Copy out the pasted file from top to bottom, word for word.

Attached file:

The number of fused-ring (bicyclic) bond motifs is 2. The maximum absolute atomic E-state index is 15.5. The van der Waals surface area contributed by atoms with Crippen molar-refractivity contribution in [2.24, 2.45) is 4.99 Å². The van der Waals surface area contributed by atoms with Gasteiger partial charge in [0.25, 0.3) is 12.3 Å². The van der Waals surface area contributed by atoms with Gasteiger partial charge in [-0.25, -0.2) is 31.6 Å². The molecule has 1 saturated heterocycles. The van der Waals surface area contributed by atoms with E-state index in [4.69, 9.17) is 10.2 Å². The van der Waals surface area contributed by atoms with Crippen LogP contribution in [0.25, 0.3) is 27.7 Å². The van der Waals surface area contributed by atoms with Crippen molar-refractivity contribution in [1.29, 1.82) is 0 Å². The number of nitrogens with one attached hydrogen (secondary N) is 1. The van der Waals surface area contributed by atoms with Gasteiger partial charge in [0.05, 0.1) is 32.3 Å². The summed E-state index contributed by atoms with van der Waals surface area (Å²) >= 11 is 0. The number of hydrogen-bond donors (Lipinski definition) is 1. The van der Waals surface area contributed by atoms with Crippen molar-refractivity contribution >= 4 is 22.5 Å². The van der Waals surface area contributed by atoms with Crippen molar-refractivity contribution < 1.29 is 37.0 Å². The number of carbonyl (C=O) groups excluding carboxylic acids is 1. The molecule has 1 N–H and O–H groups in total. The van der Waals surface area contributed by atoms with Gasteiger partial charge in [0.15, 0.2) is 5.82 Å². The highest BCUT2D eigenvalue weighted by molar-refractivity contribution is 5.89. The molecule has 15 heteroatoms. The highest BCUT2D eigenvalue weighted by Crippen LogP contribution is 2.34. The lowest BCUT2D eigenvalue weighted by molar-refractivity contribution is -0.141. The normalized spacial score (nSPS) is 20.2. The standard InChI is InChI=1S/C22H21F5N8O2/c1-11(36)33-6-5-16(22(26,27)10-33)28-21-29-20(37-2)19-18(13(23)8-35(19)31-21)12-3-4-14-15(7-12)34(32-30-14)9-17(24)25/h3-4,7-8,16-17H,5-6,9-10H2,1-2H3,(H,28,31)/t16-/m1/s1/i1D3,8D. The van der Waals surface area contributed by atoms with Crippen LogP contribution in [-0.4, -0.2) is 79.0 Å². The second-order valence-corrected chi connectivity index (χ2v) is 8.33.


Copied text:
The number of fused-ring (bicyclic) bond motifs is 2. The maximum absolute atomic E-state index is 15.5. The van der Waals surface area contributed by atoms with Crippen molar-refractivity contribution in [2.24, 2.45) is 4.99 Å². The van der Waals surface area contributed by atoms with Gasteiger partial charge in [0.25, 0.3) is 12.3 Å². The van der Waals surface area contributed by atoms with Gasteiger partial charge in [-0.25, -0.2) is 31.6 Å². The molecule has 1 saturated heterocycles. The van der Waals surface area contributed by atoms with E-state index in [4.69, 9.17) is 10.2 Å². The van der Waals surface area contributed by atoms with Crippen LogP contribution in [0.25, 0.3) is 27.7 Å². The van der Waals surface area contributed by atoms with Crippen molar-refractivity contribution in [1.29, 1.82) is 0 Å². The number of nitrogens with one attached hydrogen (secondary N) is 1. The van der Waals surface area contributed by atoms with Gasteiger partial charge in [0.05, 0.1) is 32.3 Å². The summed E-state index contributed by atoms with van der Waals surface area (Å²) >= 11 is 0. The number of hydrogen-bond donors (Lipinski definition) is 1. The van der Waals surface area contributed by atoms with Crippen molar-refractivity contribution >= 4 is 22.5 Å². The van der Waals surface area contributed by atoms with Crippen molar-refractivity contribution < 1.29 is 37.0 Å². The number of carbonyl (C=O) groups excluding carboxylic acids is 1. The molecule has 1 N–H and O–H groups in total. The van der Waals surface area contributed by atoms with Gasteiger partial charge in [0.15, 0.2) is 5.82 Å². The highest BCUT2D eigenvalue weighted by molar-refractivity contribution is 5.89. The molecule has 15 heteroatoms. The highest BCUT2D eigenvalue weighted by Crippen LogP contribution is 2.34. The lowest BCUT2D eigenvalue weighted by molar-refractivity contribution is -0.141. The normalized spacial score (nSPS) is 20.2. The standard InChI is InChI=1S/C22H21F5N8O2/c1-11(36)33-6-5-16(22(26,27)10-33)28-21-29-20(37-2)19-18(13(23)8-35(19)31-21)12-3-4-14-15(7-12)34(32-30-14)9-17(24)25/h3-4,7-8,16-17H,5-6,9-10H2,1-2H3,(H,28,31)/t16-/m1/s1/i1D3,8D. The van der Waals surface area contributed by atoms with Crippen LogP contribution in [-0.4, -0.2) is 79.0 Å². The second-order valence-corrected chi connectivity index (χ2v) is 8.33.